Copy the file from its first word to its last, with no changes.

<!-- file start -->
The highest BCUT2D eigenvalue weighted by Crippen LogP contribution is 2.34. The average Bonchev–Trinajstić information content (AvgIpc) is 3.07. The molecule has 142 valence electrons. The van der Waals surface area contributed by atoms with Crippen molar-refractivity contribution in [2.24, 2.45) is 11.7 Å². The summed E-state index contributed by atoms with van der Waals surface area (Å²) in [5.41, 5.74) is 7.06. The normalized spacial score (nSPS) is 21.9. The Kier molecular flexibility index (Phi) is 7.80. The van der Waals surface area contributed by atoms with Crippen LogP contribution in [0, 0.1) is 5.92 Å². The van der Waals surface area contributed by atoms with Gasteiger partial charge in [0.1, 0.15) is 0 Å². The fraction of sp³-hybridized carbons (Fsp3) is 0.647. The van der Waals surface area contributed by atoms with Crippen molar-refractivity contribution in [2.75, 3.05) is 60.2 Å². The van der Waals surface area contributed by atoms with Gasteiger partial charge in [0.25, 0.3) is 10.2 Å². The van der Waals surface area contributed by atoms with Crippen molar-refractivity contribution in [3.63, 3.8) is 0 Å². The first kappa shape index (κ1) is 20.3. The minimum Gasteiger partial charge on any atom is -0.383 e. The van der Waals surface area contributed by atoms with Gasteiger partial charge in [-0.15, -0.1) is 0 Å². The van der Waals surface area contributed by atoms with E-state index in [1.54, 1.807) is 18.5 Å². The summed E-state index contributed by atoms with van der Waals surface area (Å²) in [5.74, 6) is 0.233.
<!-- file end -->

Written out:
The highest BCUT2D eigenvalue weighted by Crippen LogP contribution is 2.34. The average Bonchev–Trinajstić information content (AvgIpc) is 3.07. The molecule has 142 valence electrons. The van der Waals surface area contributed by atoms with Crippen molar-refractivity contribution in [2.24, 2.45) is 11.7 Å². The summed E-state index contributed by atoms with van der Waals surface area (Å²) in [5.41, 5.74) is 7.06. The normalized spacial score (nSPS) is 21.9. The Kier molecular flexibility index (Phi) is 7.80. The van der Waals surface area contributed by atoms with Crippen LogP contribution in [0, 0.1) is 5.92 Å². The van der Waals surface area contributed by atoms with Gasteiger partial charge in [0.1, 0.15) is 0 Å². The fraction of sp³-hybridized carbons (Fsp3) is 0.647. The van der Waals surface area contributed by atoms with Crippen molar-refractivity contribution in [2.75, 3.05) is 60.2 Å². The van der Waals surface area contributed by atoms with Gasteiger partial charge in [0.25, 0.3) is 10.2 Å². The van der Waals surface area contributed by atoms with Crippen molar-refractivity contribution in [3.63, 3.8) is 0 Å². The first kappa shape index (κ1) is 20.3. The minimum Gasteiger partial charge on any atom is -0.383 e. The van der Waals surface area contributed by atoms with Gasteiger partial charge in [-0.15, -0.1) is 0 Å². The van der Waals surface area contributed by atoms with E-state index in [1.54, 1.807) is 18.5 Å². The summed E-state index contributed by atoms with van der Waals surface area (Å²) in [5.74, 6) is 0.233.